‘Soul’ Is the Movie We All Need As We Close Out 2020 — and Learn to Live in the In-Between

‘Soul’ Is the Movie We All Need As We Close Out 2020 — and Learn to Live in the In-Between

© 2020 Disney/Pixar. All Rights Reserved.

MY FAMILY CAPPED off Christmas this year with Soul, Pixar's latest computer-animated gem. In it, Joe Gardner, a struggling jazz pianist and middle school band teacher, falls into a manhole and into the afterlife just as he's approaching his big break. For most of the movie, he fights to return to the living to realize his dream of becoming a successful musician. He makes it back just in time for his debut with a famed jazz ensemble, performs brilliantly, and yet, when the set ends and he steps out of the club, he is visibly disappointed. "I thought I'd feel different," he admits.


Soul is marketed as a children's movie, but it's really an elegant examination of the existential dread we as adults all face at some point. Soul's lessonisn't that we shouldn't chase our dreams, or that ambition is futile, though the writers could have worked to more carefully distinguish this. Rather, it's that dreams alone cannot fulfill us; we are shaped and nurtured by the in-between.

In other words, living a worthy life, Soul reinforces, is as much about appreciating the small moments of discovery and humanity as it is about reaching the big milestones we celebrate in society.

As I watched Joe wrestle with this lesson, I was struck by how much it resonates in 2020, a year that will stain future history books with its disappointment and loss. Though Soul is set in a bustling, COVID-free New York City, Joe's yearning for success reminded me of all the dreams that each of us has had to pause or give up in 2020 because of the pandemic. How often have we called 2020 a throwaway year, counted down its months, wished for what's to come?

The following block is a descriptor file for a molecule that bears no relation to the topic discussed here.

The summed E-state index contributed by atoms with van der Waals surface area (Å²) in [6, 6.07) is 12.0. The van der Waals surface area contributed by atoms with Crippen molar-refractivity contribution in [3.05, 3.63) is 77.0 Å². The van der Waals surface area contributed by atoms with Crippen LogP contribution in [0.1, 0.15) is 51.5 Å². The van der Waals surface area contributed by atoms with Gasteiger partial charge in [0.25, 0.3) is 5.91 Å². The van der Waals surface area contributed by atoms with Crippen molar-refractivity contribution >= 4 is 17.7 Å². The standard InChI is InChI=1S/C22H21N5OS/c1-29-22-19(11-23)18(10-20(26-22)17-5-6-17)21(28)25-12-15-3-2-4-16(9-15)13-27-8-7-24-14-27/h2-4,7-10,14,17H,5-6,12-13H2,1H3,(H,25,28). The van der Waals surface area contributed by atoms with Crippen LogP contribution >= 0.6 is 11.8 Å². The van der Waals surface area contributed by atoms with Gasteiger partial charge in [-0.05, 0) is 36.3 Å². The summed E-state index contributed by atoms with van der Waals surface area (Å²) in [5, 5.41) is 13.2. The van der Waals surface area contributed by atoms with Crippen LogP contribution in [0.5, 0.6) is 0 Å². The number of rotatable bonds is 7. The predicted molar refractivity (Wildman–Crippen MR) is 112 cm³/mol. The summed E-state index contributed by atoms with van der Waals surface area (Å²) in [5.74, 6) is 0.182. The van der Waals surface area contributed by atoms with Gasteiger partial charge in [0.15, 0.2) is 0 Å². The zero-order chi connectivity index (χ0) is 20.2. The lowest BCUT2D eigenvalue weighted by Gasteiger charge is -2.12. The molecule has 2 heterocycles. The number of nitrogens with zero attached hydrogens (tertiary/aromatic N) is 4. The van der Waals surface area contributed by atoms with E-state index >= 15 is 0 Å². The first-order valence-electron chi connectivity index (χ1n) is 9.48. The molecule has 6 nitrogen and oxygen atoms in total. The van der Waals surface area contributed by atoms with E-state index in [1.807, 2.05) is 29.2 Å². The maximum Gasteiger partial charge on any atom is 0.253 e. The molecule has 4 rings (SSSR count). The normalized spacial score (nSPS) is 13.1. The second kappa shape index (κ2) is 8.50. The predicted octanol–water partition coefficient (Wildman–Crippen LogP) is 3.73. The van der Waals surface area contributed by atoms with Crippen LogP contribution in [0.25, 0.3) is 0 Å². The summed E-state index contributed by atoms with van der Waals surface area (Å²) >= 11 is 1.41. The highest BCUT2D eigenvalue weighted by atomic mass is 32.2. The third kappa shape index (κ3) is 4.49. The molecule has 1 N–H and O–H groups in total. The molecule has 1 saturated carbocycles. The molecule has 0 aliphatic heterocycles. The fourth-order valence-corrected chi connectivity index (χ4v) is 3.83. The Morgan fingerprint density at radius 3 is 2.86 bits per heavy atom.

And what if, when we fill our coffee-break rooms again, and weddings and graduations resume, and we bump shoulders on a crowded street, we look around and say "That's it?" What if it doesn't make us feel the way we expect it to? What if we're disappointed?

Like Joe, I've spent much of my life chasing dreams, professionally and personally. Many have come true, some are on hold because of COVID, and precious others I continue to wait for, impatiently at times. It's human nature to desire, to strive, and indeed that is what fuels the greatest of achievements. But we don't achieve anything in a silo: Life is a symphony of people, moments, emotions and shared experiences, both good and bad. As Orson Welles once said, "If you want a happy ending, that depends, of course, on where you stop your story."

In a beautiful montage towards the end of Soul, Joe realizes that his razor-focus on becoming a successful professional musician has blinded him to the richness of everyday life. He traces the memories that fill his soul: the mentorship of his late father, also a musician; the treasured time spent with his critical but well-meaning mother; the intoxicating sights and smells of his hometown.

I hope that 2021 will bring recovery and healing to our beloved Houston community. But I also hope that in in the new year, we will not sit in expectation for our happy ending, but rather take in the small joys and remember the ways in which 2020 shaped us. My New Year's resolution this year is simple: I intend to live as if the in-between is as important as whatever the end of the pandemic will gift us, as important as my own unrealized dreams coming true. I hope you will join me.

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